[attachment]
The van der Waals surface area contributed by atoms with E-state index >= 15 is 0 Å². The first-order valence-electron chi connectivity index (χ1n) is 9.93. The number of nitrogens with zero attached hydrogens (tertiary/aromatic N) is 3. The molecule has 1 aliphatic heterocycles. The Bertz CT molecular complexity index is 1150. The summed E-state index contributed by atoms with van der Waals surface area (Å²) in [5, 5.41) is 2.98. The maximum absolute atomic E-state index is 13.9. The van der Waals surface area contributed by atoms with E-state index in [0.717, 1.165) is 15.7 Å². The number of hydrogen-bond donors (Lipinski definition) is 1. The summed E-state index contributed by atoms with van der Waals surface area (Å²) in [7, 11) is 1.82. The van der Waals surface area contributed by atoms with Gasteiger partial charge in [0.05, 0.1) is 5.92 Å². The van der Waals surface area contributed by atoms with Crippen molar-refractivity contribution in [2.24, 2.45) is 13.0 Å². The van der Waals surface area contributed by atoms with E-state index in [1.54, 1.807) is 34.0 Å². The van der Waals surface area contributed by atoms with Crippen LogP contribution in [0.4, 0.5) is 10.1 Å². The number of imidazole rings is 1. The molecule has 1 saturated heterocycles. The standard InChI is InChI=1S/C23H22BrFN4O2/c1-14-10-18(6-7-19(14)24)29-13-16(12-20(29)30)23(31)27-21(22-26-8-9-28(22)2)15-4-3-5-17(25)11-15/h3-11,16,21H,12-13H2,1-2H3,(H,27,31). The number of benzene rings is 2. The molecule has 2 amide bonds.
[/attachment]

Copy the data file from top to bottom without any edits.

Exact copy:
The van der Waals surface area contributed by atoms with E-state index >= 15 is 0 Å². The first-order valence-electron chi connectivity index (χ1n) is 9.93. The number of nitrogens with zero attached hydrogens (tertiary/aromatic N) is 3. The molecule has 1 aliphatic heterocycles. The Bertz CT molecular complexity index is 1150. The summed E-state index contributed by atoms with van der Waals surface area (Å²) in [5, 5.41) is 2.98. The maximum absolute atomic E-state index is 13.9. The van der Waals surface area contributed by atoms with E-state index in [0.717, 1.165) is 15.7 Å². The number of hydrogen-bond donors (Lipinski definition) is 1. The summed E-state index contributed by atoms with van der Waals surface area (Å²) in [7, 11) is 1.82. The van der Waals surface area contributed by atoms with Gasteiger partial charge in [0.05, 0.1) is 5.92 Å². The van der Waals surface area contributed by atoms with Crippen molar-refractivity contribution in [2.24, 2.45) is 13.0 Å². The van der Waals surface area contributed by atoms with E-state index in [1.54, 1.807) is 34.0 Å². The van der Waals surface area contributed by atoms with Crippen LogP contribution in [0.4, 0.5) is 10.1 Å². The number of imidazole rings is 1. The molecule has 1 saturated heterocycles. The standard InChI is InChI=1S/C23H22BrFN4O2/c1-14-10-18(6-7-19(14)24)29-13-16(12-20(29)30)23(31)27-21(22-26-8-9-28(22)2)15-4-3-5-17(25)11-15/h3-11,16,21H,12-13H2,1-2H3,(H,27,31). The number of benzene rings is 2. The molecule has 2 amide bonds.